I think that it is important to remember this so that we don’t self-flagellate too much when we do end up ill.  So often we blame ourselves… even blaming ourselves for something like cancer.  Perhaps we feel we deserve it for something “bad” we did in the past.  I see this all too often.  One patient of mine even showed me a letter from a “friend” stating that she was going to pray for her sins (because she developed breast cancer).

Prevention is a very important part of medicine and we should all strive to live a healthy lifestyle.  Quit smoking, exercise, maintain a healthy weight, reduce stress in our lives, eat a well-balanced diet including lots of fruits/ vegetable/ and omega-3-fatty acids, etc.  But please don’t beat yourself up for being human.

In fact, I think this is the key ingredient to success in whatever healthy pursuit you are attempting (whether its quitting smoking or losing weight or starting an exercise program or reducing stress in your life).  You have to forgive yourself for your slip-ups and start over again.  Tomorrow is a new day.  So… whatever you have been trying to achieve, start today with a positive “can-do” attitude and do not torture yourself for yesterdays “ice cream sundae”, “couch-potato TV watching” or that “quick cigarette” while on break.  Forgive and try again!  It’s been shown that those who keep trying are ones that are successful!  GOOD LUCK!

Click here to learn more about the PinnacleHealth Breast Care Center. 

Let's Talk About Mammograms!

Contributed by the PinnacleHealth Mammography Department

October is Breast Cancer Awareness month. What better time to talk about Mammography!

Mammograms have improved greatly over the last decade from film to digital imaging and now there is even 3-D Tomosynthesis imaging. Ten years ago your images were on film; now we have Digital imaging, which is faster, more sensitive and can be done with a lower radiation dose. They can even be manipulated, similar to digital photos you take today with your camera.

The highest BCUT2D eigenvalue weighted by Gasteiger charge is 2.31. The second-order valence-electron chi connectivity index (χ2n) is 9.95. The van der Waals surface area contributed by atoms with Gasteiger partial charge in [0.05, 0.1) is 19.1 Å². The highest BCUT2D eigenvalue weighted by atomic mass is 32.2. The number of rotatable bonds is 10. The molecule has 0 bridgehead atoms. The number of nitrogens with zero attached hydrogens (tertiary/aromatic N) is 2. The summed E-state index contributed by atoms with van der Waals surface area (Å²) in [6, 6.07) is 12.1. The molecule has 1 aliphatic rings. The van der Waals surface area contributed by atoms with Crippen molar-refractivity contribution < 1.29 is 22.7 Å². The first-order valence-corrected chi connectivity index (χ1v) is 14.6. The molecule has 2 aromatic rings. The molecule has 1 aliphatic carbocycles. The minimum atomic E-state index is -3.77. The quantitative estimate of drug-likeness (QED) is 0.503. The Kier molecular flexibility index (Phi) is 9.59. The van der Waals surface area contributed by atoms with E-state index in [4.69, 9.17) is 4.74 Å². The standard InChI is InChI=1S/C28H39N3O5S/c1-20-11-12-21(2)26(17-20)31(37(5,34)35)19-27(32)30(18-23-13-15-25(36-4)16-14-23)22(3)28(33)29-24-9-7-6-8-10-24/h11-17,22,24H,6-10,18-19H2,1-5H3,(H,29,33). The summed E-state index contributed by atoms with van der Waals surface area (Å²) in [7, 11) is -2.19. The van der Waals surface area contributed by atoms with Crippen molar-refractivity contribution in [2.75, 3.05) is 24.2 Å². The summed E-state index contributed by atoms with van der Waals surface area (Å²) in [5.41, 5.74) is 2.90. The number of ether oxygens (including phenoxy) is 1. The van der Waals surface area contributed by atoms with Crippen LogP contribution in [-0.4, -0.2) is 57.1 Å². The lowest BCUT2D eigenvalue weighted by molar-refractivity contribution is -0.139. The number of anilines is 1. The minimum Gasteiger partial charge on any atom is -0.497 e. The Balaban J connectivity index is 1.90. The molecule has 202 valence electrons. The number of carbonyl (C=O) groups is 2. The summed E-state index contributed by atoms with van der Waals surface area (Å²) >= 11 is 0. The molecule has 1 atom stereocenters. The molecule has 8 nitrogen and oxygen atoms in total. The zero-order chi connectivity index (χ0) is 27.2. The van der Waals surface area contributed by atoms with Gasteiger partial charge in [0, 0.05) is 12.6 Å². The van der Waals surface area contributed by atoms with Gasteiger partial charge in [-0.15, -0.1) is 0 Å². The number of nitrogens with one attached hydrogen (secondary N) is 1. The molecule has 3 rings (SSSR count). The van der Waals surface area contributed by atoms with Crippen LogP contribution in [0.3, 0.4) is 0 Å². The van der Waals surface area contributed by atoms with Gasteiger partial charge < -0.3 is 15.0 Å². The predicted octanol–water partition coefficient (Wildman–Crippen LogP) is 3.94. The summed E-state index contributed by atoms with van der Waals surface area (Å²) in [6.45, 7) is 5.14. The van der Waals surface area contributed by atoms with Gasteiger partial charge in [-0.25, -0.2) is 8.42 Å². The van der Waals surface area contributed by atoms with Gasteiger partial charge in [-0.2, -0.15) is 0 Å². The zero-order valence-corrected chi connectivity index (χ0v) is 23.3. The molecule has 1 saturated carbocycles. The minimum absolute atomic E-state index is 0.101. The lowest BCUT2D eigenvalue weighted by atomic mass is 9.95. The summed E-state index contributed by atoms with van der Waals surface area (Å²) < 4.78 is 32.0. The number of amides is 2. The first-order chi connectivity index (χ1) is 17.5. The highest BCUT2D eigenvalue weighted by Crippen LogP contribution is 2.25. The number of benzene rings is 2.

There are only two things you need to know to get ready for your mammogram.
  • First, it will be easier for you if wear a two piece outfit because you need to remove your clothing from the waist up and put on a gown. 
  • Second, do not wear deodorant or powder the day of your study. Deodorants and powders can contain small metallic particles that can affect the quality of the image.
Although you may be a little nervous about getting a mammogram let me reassure you, it isn’t the horrible experience you’ve been imagining or hearing about.  Your breast will be compressed, and while it may not be comfortable, it should not be painful. Some locations use a “Mammo Pad” that cushions you a bit during the compression.

The technologist will usually take four pictures, two of each breast with the machine at different angles. Your breast will only be compressed for about 15-20 seconds for each picture.  We have several offices that offer different options for your results.
  • If you want to wait for your results, there are locations where you can get them immediately.
  • Or, If you aren’t having problem and want to get your mammogram done, leave and get your results the next day, you can.
We also offer a new technology called Digital Breast Tomosynthesis.  The exam simply requires one additional image of each breast and will provide the Radiologist with a 3D view of your breast. Tomosynthesis helps to reduce the amount of radiation to you by decreasing the need to have additional views done. This service is offered on the East Shore at the Medical Sciences Pavilion located at our Community General campus. In mid October we will have Tomosynthesis on the West Shore in our Grandview office located just off Erford Road.

Although we offer both Breast Ultrasound and Breast MRI procedures as follow-up procedures to mammography, these studies alone do not replace a Digital Mammogram for breast cancer screening.

For more information visit